The Emerald Ash Borer is an Asian beetle that arrived in the U.S. in 2002 through Detroit. With no natural predators, it may eventually kill most of the country’s ash trees, including Pennsylvania’s millions of native green and white species.
Philip Gruszka of the Pittsburgh Parks Conservancy said government agencies, nonprofits and individual donors have given money for pesticide treatments to save 350 ash trees in county parks and 158 in city parks for use in a future breeding program.
“When this breeding effort goes forward, we will have the genetics from Pittsburgh that will come back to Pittsburgh to be planted," Gruszka said. "The most incredible aspect of the story is the fact that (money) from the very top to the person sending in five dollars has made a difference.
Miles Stevens, a Davey Tree district manager, said pesticide treatments are costly, requiring several treatments a year for five to seven years but have been pretty successful when begun early enough. Prospects are dim for trees that haven’t been treated yet, though, since the ash borer has been in the area for several years.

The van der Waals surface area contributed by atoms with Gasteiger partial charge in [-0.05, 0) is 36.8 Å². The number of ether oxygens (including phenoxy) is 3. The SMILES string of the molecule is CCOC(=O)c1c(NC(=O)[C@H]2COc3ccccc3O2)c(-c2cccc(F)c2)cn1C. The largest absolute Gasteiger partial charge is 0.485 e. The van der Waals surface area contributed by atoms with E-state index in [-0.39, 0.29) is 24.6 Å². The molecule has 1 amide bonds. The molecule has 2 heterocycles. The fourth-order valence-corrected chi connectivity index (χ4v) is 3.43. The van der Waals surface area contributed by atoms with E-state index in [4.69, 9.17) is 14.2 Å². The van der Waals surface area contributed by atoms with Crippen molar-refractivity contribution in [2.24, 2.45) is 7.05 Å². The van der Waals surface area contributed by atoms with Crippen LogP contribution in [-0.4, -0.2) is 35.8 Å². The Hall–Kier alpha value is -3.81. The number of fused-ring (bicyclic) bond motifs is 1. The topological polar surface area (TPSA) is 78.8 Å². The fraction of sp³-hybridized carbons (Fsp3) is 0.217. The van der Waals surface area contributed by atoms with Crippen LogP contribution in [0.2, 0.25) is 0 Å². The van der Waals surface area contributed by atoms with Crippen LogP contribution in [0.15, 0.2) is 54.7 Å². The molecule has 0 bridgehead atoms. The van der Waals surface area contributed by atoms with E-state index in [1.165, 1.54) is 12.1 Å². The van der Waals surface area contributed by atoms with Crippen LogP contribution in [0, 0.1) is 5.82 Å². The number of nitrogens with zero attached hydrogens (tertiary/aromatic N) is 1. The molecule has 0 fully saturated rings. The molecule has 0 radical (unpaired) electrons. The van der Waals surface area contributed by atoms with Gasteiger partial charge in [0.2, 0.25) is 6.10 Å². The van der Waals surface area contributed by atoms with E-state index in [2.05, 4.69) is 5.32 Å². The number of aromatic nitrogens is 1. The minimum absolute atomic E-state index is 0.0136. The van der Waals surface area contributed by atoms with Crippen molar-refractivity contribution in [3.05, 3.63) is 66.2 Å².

Stevens said people worried about their trees should consult an arborist.
“If the suspected tree has died, you should probably act pretty quickly on getting it removed because the structure of the tree deteriorates very rapidly," Stevens said. "It can become a hazard to your property, or even to the people that are going to remove that tree."
The loss of ash trees will have a huge impact on woodlands and waterways without root systems to stabilize the soil and slow erosion, Stevens said.